UK death toll rises to 36,393 after another 351 people have died

Another 351 people were confirmed dead across the UK today as its coronavirus death toll rises to 36,393.

The Department of Health and Social Care recorded 351 deaths across all settings this afternoon, including hospitals and care homes.

The NHS confirmed 121 of these deaths took place in hospitals in England. There were also 24 deaths in Scotland, seven in Wales and three in Northern Ireland across all settings.

This preliminary daily tally is calculated by adding up the individual counts announced by each of the home nations.

As of 9am this morning, there have been 3,231,921 tests for Covid-19, with 140,497 tests taking place yesterday. In total 2,144,626 people have been tested, of which 254,195 tested positive.

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The highest number of deaths which took place in one day in hospitals was on April 8, with a current total of 891.

The latest figures come after it was suggested immunity certificates for people who have recovered from coronavirus are being considered again by the government.

Yesterday health secretary Matt Hancock suggested that as many as four million people may have already recovered from the virus, with early data showing 17% of Londoners and 5% of the rest of England having been infected.

An overall national average of 6.9% suggested the UK is still in the early stages of an epidemic and the country will have to learn to live with the virus for some time to come.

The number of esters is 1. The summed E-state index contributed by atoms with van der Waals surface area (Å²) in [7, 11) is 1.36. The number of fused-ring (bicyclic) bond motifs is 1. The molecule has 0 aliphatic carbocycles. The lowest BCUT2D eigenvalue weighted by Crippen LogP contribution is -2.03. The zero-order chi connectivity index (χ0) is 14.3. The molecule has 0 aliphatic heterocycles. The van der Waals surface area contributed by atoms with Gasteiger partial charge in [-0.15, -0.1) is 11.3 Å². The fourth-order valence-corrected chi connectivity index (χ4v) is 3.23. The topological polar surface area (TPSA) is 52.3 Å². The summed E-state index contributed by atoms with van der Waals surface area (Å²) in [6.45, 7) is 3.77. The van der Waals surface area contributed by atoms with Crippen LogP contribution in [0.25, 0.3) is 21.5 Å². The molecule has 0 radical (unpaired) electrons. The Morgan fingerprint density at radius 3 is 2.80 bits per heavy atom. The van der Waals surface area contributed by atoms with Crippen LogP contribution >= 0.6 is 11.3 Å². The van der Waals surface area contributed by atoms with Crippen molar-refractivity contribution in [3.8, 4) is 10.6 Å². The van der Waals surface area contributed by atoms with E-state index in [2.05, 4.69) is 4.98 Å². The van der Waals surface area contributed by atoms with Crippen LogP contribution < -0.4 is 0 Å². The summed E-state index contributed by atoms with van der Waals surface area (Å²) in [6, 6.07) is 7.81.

Immunity ‘passports’ identifying those who have had and recovered from the virus are being seen as a way of freeing people from social distancing measures as the country moves forward in easing lockdown.

Mr Hancock said that ‘systems of certification’ were being worked on in government to allow coronavirus survivors to get closer to normality in the months to come.

Scientists warn it is still unclear whether people who have recovered retain immunity to the virus, but antibody tests that tell people if they have previously been infected ‘may indicate some immunity to future infection’.

Yesterday the government agreed a deal with Swiss pharmaceutical firm Roche to supply antibody tests free on the NHS, with health and care workers first in line to get them.

The health secretary told yesterday’s Downing Street briefing: ‘We’re developing this critical science to know the impact of a positive antibody test and to develop the systems of certification to ensure people who have positive antibodies can be given assurances of what they can safely do.’

We’re not yet in a position to say that those who test positive in these antibody tests are immune from coronavirus. ‘But as our understanding of the disease improves, the insight these antibody tests provide will be crucial.’

Mr Hancock expressed hopes that bedside swab tests for the virus that give results in 20 minutes would become the standard way to check patients and staff in hospitals and in care homes.

A trial in 4,000 patients is under way in Hampshire and will be introduced nationally if it proves effective over the next six weeks.

The results could ‘change the way we control Covid-19 across the country’, Mr Hancock said, ‘If it works, we’ll roll it out as soon as we can.’

Ministers have agreed to buy 10 million antibody tests, which tell if people have had coronavirus. Next week they will be given to NHS and care staff as the first stage of a wider introduction.

Earlier this month, a spokesman for Boris Johnson said there was the possibility of issuing some kind of certificate based on immunity but that scientists still needed to know more about that subject area.

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